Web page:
LOUISIANA HOUSE OF REPRESENTATIVES
Last Modified: Thursday, April 20, 2017 7:16 AM
BATON ROUGE — Why would anyone seek a seat in the Louisiana Legislature, which is a deliberative body, if they already had their minds made up about the most critical issues facing the state? Is there really no room for compromise?
The answer to the first question is one that hardliners will have to answer for themselves. However, the answer to the second is an emphatic yes for those who believe in fair play and give-and-take.
Legislators are facing four alternatives at their current fiscal session. They can raise taxes, cut spending, eliminate many of the nearly $7 billion in tax breaks they give away every year or a combination of any of those three choices.
Why are there no other alternatives? Here is just a hint.
The TOPS scholarship program isn’t fully funded for the second year in its proud history. Higher education institutions will lose another $17 million in the next fiscal year on top of the over $700 million they have been cut over the last decade.
Failure to reform the budget and tax systems, which seems likely at this point, would mean more of the same.
Faculty members are leaving in droves and many are taking their research dollars with them. College and university officials can’t recruit new faculty members because of the state’s dismal financial support for higher education. There is no money for maintenance of buildings and purchase of new equipment.
Monty Sullivan, president of the Louisiana Community and Technical College System, said there are 18,000 available annual jobs out there, but the necessary funding to train and educate students to fill those jobs isn’t there.
The Advocate in an editorial summed up the fallacy of failing to support higher education, calling constant budget cuts “a foolish consistency.” It said the good paying jobs in the 21st Century are heavily dependent on intellectual capacity that the state is failing to generate.
K-12 education hasn’t had its funding formula increased in years, even though health care and retirement costs have continued to climb. Many teachers have deserted the ranks for better paying jobs elsewhere. State workers can’t remember the last time they had a pay increase.
The state has a crumbling infrastructure with highways, bridges, airports and ports trying to deal with a $13 billion maintenance backlog and $16 billion in mega project construction that should have been started years ago. Desperately needed new Interstate 10 bridges at Baton Rouge and Lake Charles top that list.
Traffic is becoming a nightmare in major metropolitan areas of the state.
Four cents of the state’s 20-cent gasoline tax and more is dedicated to paying for major construction projects approved in 1989 that still aren’t completed. The remaining 16-cent tax is worth only 7 cents in today’s dollars.
Tax Foundation in Washington, D.C., calls Louisiana’s sales tax system the worst in the country with too many exemptions. The state has had 16 mid-term budget deficits over the past nine years.
Louisiana’s troubles make me think about that song, “Ya Got Trouble” that actor Robert Preston sang about a place called River City. Legislators do their work in Baton Rouge, and that qualifies it to be called one of this state's famous river cities. Here is a sample from the song:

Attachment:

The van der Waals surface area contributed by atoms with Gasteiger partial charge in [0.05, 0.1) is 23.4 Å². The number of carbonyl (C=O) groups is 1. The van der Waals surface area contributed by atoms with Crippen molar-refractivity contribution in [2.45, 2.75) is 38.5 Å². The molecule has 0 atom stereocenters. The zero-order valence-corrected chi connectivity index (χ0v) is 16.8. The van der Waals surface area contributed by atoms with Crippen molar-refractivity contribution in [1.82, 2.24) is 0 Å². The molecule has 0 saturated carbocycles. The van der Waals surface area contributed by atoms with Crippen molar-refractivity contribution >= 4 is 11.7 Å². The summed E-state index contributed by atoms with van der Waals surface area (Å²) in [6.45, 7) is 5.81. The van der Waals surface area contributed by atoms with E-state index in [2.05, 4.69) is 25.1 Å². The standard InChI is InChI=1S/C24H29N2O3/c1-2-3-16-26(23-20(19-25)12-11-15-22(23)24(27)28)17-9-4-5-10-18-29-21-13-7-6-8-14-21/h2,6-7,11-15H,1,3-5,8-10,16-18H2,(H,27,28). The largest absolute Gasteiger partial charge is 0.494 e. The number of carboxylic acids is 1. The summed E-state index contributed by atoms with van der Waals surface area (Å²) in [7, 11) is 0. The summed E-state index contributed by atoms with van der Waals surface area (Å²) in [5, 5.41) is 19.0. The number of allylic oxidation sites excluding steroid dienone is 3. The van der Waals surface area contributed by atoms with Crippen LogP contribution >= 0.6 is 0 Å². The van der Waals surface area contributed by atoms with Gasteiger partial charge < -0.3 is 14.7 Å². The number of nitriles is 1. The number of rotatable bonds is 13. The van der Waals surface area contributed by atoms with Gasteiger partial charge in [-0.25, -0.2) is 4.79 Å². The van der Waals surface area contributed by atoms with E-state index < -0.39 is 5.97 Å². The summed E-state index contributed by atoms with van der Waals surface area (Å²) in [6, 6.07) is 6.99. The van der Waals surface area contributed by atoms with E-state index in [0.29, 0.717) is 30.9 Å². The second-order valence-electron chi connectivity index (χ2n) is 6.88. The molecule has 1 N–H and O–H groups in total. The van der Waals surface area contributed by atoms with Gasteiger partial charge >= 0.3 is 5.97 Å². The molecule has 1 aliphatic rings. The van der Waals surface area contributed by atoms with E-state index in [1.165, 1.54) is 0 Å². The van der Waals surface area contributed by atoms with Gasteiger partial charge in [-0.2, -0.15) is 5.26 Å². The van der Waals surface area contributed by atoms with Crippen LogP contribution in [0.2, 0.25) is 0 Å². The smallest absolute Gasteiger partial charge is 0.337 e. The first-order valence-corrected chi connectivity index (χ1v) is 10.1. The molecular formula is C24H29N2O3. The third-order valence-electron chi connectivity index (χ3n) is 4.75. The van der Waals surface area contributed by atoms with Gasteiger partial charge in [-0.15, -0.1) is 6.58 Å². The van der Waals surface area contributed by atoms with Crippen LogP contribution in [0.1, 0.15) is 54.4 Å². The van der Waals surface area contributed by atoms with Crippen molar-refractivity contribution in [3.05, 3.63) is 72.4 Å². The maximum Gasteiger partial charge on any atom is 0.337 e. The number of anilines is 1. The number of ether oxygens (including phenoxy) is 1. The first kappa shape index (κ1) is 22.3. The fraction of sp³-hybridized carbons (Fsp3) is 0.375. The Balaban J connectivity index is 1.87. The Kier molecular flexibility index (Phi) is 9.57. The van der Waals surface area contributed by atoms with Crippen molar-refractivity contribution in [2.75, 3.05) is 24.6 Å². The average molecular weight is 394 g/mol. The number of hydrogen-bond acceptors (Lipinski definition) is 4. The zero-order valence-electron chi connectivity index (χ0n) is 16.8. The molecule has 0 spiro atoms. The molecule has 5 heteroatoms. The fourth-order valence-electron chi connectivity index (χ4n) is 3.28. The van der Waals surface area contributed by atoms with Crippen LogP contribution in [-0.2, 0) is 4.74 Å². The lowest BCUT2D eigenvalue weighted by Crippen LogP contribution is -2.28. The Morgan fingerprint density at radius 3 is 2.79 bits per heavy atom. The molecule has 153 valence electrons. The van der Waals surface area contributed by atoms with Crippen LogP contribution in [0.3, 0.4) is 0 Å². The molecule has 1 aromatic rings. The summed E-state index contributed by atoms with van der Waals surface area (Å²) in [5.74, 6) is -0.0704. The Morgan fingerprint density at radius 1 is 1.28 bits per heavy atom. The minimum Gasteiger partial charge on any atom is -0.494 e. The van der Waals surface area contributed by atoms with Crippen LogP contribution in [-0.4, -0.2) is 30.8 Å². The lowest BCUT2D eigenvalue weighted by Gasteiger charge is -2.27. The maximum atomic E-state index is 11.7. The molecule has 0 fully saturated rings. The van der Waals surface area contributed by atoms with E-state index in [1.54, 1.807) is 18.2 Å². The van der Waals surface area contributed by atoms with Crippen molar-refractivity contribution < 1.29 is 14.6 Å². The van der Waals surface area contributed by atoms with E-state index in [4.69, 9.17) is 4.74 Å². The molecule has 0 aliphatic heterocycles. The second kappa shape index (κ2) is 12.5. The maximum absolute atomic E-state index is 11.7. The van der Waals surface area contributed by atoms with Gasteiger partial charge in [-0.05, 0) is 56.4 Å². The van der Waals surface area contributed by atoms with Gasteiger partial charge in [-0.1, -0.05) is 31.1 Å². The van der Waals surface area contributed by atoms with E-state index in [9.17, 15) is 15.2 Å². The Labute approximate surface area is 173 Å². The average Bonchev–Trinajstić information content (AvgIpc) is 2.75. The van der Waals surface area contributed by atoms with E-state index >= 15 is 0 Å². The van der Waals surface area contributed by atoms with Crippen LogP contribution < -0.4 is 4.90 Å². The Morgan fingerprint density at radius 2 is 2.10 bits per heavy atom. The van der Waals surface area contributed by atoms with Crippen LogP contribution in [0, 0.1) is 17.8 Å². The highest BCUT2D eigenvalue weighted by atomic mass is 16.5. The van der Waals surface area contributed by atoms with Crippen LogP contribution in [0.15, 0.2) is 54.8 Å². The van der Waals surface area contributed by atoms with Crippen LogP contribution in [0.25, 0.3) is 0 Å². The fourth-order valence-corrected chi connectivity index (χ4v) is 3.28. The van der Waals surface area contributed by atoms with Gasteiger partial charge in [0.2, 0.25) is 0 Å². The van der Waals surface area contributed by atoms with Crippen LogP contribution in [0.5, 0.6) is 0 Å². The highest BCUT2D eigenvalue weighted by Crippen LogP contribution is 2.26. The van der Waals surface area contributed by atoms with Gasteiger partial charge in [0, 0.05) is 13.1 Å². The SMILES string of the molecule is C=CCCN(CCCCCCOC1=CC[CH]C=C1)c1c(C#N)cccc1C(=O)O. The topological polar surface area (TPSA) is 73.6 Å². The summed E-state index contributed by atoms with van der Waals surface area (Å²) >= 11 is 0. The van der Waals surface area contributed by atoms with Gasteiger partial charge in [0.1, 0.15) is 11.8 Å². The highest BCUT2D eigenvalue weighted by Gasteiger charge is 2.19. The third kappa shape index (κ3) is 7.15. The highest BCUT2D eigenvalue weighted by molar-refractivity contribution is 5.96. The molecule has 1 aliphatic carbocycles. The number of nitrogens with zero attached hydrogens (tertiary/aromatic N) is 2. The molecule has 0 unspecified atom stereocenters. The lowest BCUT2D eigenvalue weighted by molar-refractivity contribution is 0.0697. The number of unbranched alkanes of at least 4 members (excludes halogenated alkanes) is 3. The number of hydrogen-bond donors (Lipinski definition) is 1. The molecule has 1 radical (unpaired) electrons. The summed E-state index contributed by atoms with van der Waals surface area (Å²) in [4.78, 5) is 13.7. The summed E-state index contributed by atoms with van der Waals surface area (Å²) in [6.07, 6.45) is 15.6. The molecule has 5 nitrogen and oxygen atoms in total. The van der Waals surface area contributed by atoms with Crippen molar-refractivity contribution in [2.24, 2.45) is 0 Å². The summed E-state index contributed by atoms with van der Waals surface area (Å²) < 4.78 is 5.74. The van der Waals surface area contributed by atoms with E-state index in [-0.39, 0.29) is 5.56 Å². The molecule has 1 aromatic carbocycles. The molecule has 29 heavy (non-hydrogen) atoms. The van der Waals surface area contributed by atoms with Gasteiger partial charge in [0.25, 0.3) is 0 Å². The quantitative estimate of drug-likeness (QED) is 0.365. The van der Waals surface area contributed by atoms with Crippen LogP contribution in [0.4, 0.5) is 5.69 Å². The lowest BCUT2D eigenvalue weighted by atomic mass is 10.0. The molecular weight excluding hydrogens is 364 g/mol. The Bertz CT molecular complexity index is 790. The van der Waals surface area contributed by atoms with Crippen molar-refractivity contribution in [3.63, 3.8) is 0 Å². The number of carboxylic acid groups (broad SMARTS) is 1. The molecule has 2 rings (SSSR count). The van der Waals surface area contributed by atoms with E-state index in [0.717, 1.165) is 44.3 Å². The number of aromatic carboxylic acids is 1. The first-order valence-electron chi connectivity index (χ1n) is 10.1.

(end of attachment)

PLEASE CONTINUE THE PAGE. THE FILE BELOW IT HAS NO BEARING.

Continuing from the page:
“Friend, either you’re closing your eyes
“To a situation you do not wish to acknowledge
“Or you are not aware of the caliber of disaster indicated
“By the presence of a pool table in your community. Well, ya
“got trouble, my friend, right here
“I say, trouble right here in River City.”
For some reason, those words take me back to the no-tax crowd at the Legislature that has a closed mind on the subject, whether it has to do with increasing taxes or doing away with tax breaks.
Ask them where they would cut the budget, and most of the time you get blank stares. And try to eliminate an exemption and see how quick many of them are to defend their favorite tax breaks. They equate ending tax breaks with tax increases.
Rep. Alan Seabaugh, R-Shreveport, could be the poster person for the anti-tax faction.
“I didn’t vote for any taxes last year, and I don’t intend to vote for any taxes this year,” Seabaugh told a reporter for The Times-Picayune.
When asked if he was an anti-tax legislator, he said, “I think that’s an understatement.”
Seabaugh said he can remember voting for only one tax bill in his life. It was a hotel-motel tax that mostly visitors to the state would pay.
Rep. Clay Schexnayder, R-Gonzales, says he won’t be supporting any taxes this year either.
Despite their history and their anti-tax stands, Speaker of the House Taylor Barras, R-New Iberia, put them on the House Ways and Means Committee that gets first crack at all taxes at the Legislature. Barras said he did it because they asked to be on the committee last year and he couldn’t do it at the time.
That excuse isn’t reasonable or acceptable.Why in the world would you ever put two dedicated anti-tax lawmakers on a tax committee where the future of taxes is always debated first?
Talk about taxes being DOA!
All of this takes us back to our first question: Why would anyone seek a seat in the Louisiana Legislature, which is a deliberative body, if they already had their minds made up about critical issues facing the state?
Maybe that’s what that song is trying to tell our legislators.
“We’ve surely got trouble!
“Right here in River City.”